Undecideds - Week 3
The Undecideds: 5 Mahoning Valley Residents discuss their uncertainties of which future President they want in the White House; Democratic Senator Barack Obama or Republican Senator John McCain.
By David Skolnick
Some of the group’s members are leaning toward Barack Obama.
BOARDMAN — “If you choose not to decide, you still have made a choice.”
The line from progressive rock band Rush’s song “Freewill” is a good description of the thought process of two of “The Undecideds” group, brought together by The Vindicator.
Mary Lou Hoon of Struthers, 66, and Brandi Williams of Boardman, 26, are seriously considering not voting for either Democrat Barack Obama or Republican John McCain.
“I’ve never missed a presidential election; I don’t think I’ve ever missed an election” of any kind, said Hoon.
Hoon said she is “very concerned” with potential voter fraud because of those who registered and voted on the same day.
But that’s not necessarily why she may not vote for president in this election.
“It’s difficult to put into words,” Hoon said about why she may not vote.
Williams, another member of “The Undecideds,” previously went back and forth between McCain and Obama as far as who she prefers.
With Election Day upon us, Williams said she can’t make up her mind.
“One of my biggest problems is I’ve never been so torn before,” she said. “I’ve never had to go through that. Each week it’s something different for me.”
This election is so important, said Williams, who’s concerned about making the wrong choice.
“I’ve always enjoyed voting and having my opinion out there,” she said.
The other three members of “The Undecideds” haven’t made up their minds but are leaning toward Obama.
Though they understand this is a difficult decision, the three said they’d never consider not voting for president.
But “I can see why some people wouldn’t vote,” said Greg Mook of Youngstown, 21.
“I hate politics,” Mook said. “Not only do they bore me, but they annoy me.”
For Larry Tropepe of Austintown, 49, the last debate between the two candidates has him favoring Obama.
That came after McCain asked Obama at their last debate why 100 percent of his campaign ads were negative when it was the other way around, Tropepe said.
“I’m wondering if McCain does have a grasp on what is really going on or is he out of touch with his political advisers, his campaign staff, all of that,” he said.
Also, Tropepe said the struggling economy is impacting his decision now more than ever, and he favors Obama’s economic plan over McCain’s.
McCain’s position on issues caused Bill Sutherin of East Palestine, 61, to lean toward Obama.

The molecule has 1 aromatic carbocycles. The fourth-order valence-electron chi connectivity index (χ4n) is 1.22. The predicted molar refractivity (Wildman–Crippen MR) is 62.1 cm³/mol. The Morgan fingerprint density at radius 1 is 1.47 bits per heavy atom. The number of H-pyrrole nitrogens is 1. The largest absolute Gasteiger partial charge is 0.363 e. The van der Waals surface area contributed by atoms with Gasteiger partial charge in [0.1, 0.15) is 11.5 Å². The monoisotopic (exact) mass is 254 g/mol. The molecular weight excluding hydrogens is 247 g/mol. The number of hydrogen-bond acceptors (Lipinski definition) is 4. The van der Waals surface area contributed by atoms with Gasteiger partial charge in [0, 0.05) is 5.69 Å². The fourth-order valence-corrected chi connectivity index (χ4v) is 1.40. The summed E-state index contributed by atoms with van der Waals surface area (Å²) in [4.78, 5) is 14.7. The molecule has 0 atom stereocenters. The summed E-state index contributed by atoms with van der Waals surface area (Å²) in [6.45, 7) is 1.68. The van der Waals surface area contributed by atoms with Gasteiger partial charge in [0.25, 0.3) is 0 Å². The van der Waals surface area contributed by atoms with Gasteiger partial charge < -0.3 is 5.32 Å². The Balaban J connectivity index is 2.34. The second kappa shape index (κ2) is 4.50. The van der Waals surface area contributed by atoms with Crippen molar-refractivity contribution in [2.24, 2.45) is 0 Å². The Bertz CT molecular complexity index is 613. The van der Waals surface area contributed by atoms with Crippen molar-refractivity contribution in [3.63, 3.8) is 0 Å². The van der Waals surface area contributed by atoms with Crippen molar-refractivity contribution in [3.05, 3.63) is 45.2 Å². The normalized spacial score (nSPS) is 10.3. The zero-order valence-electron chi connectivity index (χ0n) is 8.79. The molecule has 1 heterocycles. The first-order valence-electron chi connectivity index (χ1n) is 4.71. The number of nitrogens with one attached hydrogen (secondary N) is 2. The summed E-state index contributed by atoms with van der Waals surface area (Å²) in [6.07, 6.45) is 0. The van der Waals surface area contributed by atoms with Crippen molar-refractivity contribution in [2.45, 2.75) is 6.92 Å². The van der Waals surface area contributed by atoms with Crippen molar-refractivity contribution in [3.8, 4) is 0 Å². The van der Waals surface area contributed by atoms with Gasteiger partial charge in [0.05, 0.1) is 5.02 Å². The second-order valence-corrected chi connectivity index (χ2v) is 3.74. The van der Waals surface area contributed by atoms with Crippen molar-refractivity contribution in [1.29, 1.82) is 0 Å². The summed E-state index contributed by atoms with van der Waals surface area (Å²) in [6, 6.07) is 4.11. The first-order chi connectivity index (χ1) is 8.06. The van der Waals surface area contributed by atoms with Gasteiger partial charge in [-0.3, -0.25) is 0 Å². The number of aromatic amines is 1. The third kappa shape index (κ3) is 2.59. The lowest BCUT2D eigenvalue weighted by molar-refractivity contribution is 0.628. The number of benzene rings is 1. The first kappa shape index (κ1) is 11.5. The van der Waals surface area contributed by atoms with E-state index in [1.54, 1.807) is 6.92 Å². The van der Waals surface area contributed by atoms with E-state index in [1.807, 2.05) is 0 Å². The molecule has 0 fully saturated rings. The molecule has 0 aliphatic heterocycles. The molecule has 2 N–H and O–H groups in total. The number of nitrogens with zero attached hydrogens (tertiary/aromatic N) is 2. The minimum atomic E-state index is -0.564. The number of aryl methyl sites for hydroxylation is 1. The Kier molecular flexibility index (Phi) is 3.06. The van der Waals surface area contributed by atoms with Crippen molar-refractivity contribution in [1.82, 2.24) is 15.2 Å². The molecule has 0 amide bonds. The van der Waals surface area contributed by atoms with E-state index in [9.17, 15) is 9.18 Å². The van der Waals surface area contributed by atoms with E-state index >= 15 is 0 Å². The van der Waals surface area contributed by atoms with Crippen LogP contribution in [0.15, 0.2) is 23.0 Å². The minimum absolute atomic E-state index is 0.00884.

McCain’s economic proposals, Sutherin said, look “after the more well-to-do, the corporations,” and not regular citizens.
Also, Sutherin said he doesn’t like McCain’s health care plan because the Republican would cut Medicare and Medicaid to pay for a portion of the plan.
The five “Undecideds” are meeting once a week this month at the Youngstown Sports Grille in Boardman to discuss the presidential race with The Vindicator.
Their meeting next week is their last before the Nov. 4 election.
The five remain disappointed that they didn’t hear “straight talk” from either candidate during the final debate.
“The Undecideds” were shown one commercial each from the campaigns and asked about them.
The Obama commercial compared McCain to President Bush, a Republican. The commercial uses a clip of McCain saying he voted with the president more than 90 percent of the time.
“It says a lot right there,” Tropepe said. “It would just be four more years of the same.”
Mook said campaign commercials don’t affect him, but “that ad hit well on the parts I don’t like about the Bush administration.”
Williams, a Bush supporter, said the president shouldn’t be blamed for all of the country’s problems during his administration.
Though Williams said she likes the way “Bush ran things,” she’s “looking for a change.”
The McCain campaign ad blames Obama and “congressional liberals” for voting to cut funding for troops, “increasing the risk of their lives. How dangerous.”
“I didn’t like the way it was portrayed because you could tell there was something missing” from a clip of Obama talking about the troops, Hoon said.
“I really think that’s the problem with the people who are trying to make a choice as to who to vote for, because these ads are so misleading,” she added. “They don’t know who to believe.”
“The Undecideds” say choosing between Obama and McCain is the most difficult decision they’ve ever made between presidential candidates.
“I’ve had my mind made up in the other ones way before this time,” Sutherin said.
“I’ve always known by this point who was the lesser of the two evils,” Tropepe said. “...We do have two very well-qualified people running. Honestly, I think either one of them could run this country extremely well.”
But which one will get the votes of “The Undecideds,” should they all choose to vote, remains uncertain.